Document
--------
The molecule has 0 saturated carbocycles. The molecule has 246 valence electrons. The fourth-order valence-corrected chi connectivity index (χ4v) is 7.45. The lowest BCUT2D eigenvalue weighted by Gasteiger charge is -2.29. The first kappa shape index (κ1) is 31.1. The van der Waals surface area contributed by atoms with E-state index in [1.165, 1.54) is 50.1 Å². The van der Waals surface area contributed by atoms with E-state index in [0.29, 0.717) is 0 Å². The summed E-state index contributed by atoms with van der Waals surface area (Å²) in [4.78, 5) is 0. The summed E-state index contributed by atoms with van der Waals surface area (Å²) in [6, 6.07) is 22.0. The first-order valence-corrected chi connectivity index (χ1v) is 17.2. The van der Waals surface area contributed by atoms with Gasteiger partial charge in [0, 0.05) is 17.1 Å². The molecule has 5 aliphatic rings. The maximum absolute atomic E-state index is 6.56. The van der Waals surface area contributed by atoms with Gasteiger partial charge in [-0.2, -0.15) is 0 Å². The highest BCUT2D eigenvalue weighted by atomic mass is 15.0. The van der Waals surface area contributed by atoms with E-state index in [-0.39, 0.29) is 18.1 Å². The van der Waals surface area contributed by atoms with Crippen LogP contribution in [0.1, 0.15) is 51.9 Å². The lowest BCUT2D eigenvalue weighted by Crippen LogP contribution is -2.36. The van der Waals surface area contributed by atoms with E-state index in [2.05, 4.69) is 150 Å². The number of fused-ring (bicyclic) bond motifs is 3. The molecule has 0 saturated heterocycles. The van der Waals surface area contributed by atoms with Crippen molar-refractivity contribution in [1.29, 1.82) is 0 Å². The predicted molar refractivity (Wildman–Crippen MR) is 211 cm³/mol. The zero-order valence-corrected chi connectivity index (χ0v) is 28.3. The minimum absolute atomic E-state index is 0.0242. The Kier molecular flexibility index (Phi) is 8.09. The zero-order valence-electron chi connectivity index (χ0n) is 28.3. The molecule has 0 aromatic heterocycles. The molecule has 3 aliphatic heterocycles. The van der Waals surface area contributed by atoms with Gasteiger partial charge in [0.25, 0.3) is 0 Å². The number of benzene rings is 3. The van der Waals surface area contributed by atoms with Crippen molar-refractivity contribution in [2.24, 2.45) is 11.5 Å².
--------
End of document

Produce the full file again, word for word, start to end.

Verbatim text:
The molecule has 0 saturated carbocycles. The molecule has 246 valence electrons. The fourth-order valence-corrected chi connectivity index (χ4v) is 7.45. The lowest BCUT2D eigenvalue weighted by Gasteiger charge is -2.29. The first kappa shape index (κ1) is 31.1. The van der Waals surface area contributed by atoms with E-state index in [1.165, 1.54) is 50.1 Å². The van der Waals surface area contributed by atoms with E-state index in [0.29, 0.717) is 0 Å². The summed E-state index contributed by atoms with van der Waals surface area (Å²) in [4.78, 5) is 0. The summed E-state index contributed by atoms with van der Waals surface area (Å²) in [6, 6.07) is 22.0. The first-order valence-corrected chi connectivity index (χ1v) is 17.2. The van der Waals surface area contributed by atoms with Gasteiger partial charge in [0, 0.05) is 17.1 Å². The molecule has 5 aliphatic rings. The maximum absolute atomic E-state index is 6.56. The van der Waals surface area contributed by atoms with Gasteiger partial charge in [-0.2, -0.15) is 0 Å². The highest BCUT2D eigenvalue weighted by atomic mass is 15.0. The van der Waals surface area contributed by atoms with E-state index in [-0.39, 0.29) is 18.1 Å². The van der Waals surface area contributed by atoms with Crippen LogP contribution in [0.1, 0.15) is 51.9 Å². The lowest BCUT2D eigenvalue weighted by Crippen LogP contribution is -2.36. The van der Waals surface area contributed by atoms with E-state index in [2.05, 4.69) is 150 Å². The number of fused-ring (bicyclic) bond motifs is 3. The molecule has 0 saturated heterocycles. The van der Waals surface area contributed by atoms with Crippen molar-refractivity contribution in [1.29, 1.82) is 0 Å². The predicted molar refractivity (Wildman–Crippen MR) is 211 cm³/mol. The zero-order valence-corrected chi connectivity index (χ0v) is 28.3. The minimum absolute atomic E-state index is 0.0242. The Kier molecular flexibility index (Phi) is 8.09. The zero-order valence-electron chi connectivity index (χ0n) is 28.3. The molecule has 0 aromatic heterocycles. The molecule has 3 aliphatic heterocycles. The van der Waals surface area contributed by atoms with Gasteiger partial charge in [0.25, 0.3) is 0 Å². The number of benzene rings is 3. The van der Waals surface area contributed by atoms with Crippen molar-refractivity contribution in [2.24, 2.45) is 11.5 Å².